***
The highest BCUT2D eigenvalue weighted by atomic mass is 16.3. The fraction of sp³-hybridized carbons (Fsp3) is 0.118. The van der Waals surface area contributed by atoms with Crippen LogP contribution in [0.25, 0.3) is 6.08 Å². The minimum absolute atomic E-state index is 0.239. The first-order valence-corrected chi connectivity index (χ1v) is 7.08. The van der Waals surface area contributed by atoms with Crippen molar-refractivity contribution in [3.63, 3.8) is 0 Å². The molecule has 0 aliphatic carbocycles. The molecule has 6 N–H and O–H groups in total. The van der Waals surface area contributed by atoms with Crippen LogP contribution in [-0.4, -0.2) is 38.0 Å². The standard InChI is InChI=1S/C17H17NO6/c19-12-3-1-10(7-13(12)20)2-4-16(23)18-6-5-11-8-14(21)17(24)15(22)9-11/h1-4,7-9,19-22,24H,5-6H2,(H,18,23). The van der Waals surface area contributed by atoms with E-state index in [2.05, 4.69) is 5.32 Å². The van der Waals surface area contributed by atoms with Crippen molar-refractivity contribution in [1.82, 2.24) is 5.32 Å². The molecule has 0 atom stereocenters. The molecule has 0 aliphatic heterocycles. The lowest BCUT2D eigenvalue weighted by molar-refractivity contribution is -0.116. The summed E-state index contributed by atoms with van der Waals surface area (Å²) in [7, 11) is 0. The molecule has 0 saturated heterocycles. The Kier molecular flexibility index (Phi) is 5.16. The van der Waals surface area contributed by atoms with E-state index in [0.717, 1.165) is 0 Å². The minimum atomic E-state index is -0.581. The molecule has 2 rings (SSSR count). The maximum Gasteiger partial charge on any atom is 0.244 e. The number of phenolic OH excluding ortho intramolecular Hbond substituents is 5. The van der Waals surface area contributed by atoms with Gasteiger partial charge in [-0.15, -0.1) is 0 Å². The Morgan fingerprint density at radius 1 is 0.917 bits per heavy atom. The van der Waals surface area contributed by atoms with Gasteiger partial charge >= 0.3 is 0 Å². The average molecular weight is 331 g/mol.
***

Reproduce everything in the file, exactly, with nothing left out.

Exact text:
The highest BCUT2D eigenvalue weighted by atomic mass is 16.3. The fraction of sp³-hybridized carbons (Fsp3) is 0.118. The van der Waals surface area contributed by atoms with Crippen LogP contribution in [0.25, 0.3) is 6.08 Å². The minimum absolute atomic E-state index is 0.239. The first-order valence-corrected chi connectivity index (χ1v) is 7.08. The van der Waals surface area contributed by atoms with Crippen molar-refractivity contribution in [3.63, 3.8) is 0 Å². The molecule has 0 aliphatic carbocycles. The molecule has 6 N–H and O–H groups in total. The van der Waals surface area contributed by atoms with Crippen LogP contribution in [-0.4, -0.2) is 38.0 Å². The standard InChI is InChI=1S/C17H17NO6/c19-12-3-1-10(7-13(12)20)2-4-16(23)18-6-5-11-8-14(21)17(24)15(22)9-11/h1-4,7-9,19-22,24H,5-6H2,(H,18,23). The van der Waals surface area contributed by atoms with E-state index in [2.05, 4.69) is 5.32 Å². The van der Waals surface area contributed by atoms with Crippen molar-refractivity contribution in [1.82, 2.24) is 5.32 Å². The molecule has 0 atom stereocenters. The molecule has 0 aliphatic heterocycles. The lowest BCUT2D eigenvalue weighted by molar-refractivity contribution is -0.116. The summed E-state index contributed by atoms with van der Waals surface area (Å²) in [7, 11) is 0. The molecule has 0 saturated heterocycles. The Kier molecular flexibility index (Phi) is 5.16. The van der Waals surface area contributed by atoms with E-state index in [0.717, 1.165) is 0 Å². The minimum atomic E-state index is -0.581. The molecule has 2 rings (SSSR count). The maximum Gasteiger partial charge on any atom is 0.244 e. The number of phenolic OH excluding ortho intramolecular Hbond substituents is 5. The van der Waals surface area contributed by atoms with Gasteiger partial charge in [-0.15, -0.1) is 0 Å². The Morgan fingerprint density at radius 1 is 0.917 bits per heavy atom. The van der Waals surface area contributed by atoms with Gasteiger partial charge >= 0.3 is 0 Å². The average molecular weight is 331 g/mol.